The 3-D Blu-ray spec includes a provision for turning off 3-D and only watching the 2-D version of the movie. However, the disc must be authored to allow this. A few of the manufacturer-exclusive 3-D Blu-rays released so far lack this feature, and can only be watched in 3-D.

  3. Josh, you have many valid points. I cannot and will not argue with you.

    That said, with the big 3D push, regardless of directorial intent, the big conversion debate is going to be very one sided, as money talks much louder than even the loudest purist yell.

    3D in theaters has no problems, and will survive, but 3D at home will fail miserably if there isn’t content out there. Honestly, if I have to sextuple dip my Harry Potter films (dvd, hd dvd, blu-ray, blu-ray box set, ultimate editions, then 3D), then so be it. with less than 10 titles on the market, right now I’m really not going to be a chooser. I’m a beggar, much like most other 3D buyers. November cannot come soon enough for us.

    I hate colorization. I’m not a fan of changing mono or stereo to surround. But 3D conversion, done right, I guess I’ll just shrug and say “had to happen.”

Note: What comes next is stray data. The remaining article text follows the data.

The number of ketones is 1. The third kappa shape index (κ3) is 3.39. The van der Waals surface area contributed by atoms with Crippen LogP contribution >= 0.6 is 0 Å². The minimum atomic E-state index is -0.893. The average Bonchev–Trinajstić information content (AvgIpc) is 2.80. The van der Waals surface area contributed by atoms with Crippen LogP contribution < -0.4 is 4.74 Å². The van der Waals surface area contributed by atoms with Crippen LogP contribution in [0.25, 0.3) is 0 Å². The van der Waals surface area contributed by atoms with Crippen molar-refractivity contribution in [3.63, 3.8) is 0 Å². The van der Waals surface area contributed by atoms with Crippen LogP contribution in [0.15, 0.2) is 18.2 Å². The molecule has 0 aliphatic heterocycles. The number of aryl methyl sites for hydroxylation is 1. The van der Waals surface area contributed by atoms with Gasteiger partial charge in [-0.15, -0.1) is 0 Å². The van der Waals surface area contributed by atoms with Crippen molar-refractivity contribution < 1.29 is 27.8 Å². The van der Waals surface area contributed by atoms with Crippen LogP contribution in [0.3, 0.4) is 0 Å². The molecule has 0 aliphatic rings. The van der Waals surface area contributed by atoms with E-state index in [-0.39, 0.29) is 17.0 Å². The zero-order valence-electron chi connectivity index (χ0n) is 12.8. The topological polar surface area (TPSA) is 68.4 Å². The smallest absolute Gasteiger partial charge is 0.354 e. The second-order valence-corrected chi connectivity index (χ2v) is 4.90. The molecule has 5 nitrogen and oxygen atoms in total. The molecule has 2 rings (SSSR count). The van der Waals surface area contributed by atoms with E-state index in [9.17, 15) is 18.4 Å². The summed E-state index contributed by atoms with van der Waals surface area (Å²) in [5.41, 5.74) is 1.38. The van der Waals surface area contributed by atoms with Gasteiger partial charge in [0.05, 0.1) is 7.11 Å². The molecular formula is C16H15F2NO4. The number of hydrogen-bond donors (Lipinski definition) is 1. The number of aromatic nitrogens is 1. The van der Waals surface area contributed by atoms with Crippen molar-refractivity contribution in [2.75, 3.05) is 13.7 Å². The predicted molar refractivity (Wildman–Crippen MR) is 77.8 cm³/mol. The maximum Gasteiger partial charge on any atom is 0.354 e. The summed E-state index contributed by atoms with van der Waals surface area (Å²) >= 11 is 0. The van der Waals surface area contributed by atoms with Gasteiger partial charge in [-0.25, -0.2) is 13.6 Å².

4. I’m right there with ya, Josh. There is absolutely no difference between 3D conversion and colorizing. Both are presenting a movie in a way that is different than it was intended to be seen.

  5. Brandon Erwin

    Like most of you guys, I agree with Josh. 3-D started out gimmicky and headache-inducing to gimmicky over-used yet mostly tolerable. I think the Main thing we should focus on here though, is the fact that it’s still being played in 2-D. No one is being forced to don the glasses. Then again, this is Harry Potter. The Failure with “Clash” was most likely more due to the small time limit of which the 3-D was applied, than because of the quality of Prime Focus. There’s no way a Multi-million dollar film franchise is going to ruin their second to last film with bad quality effects.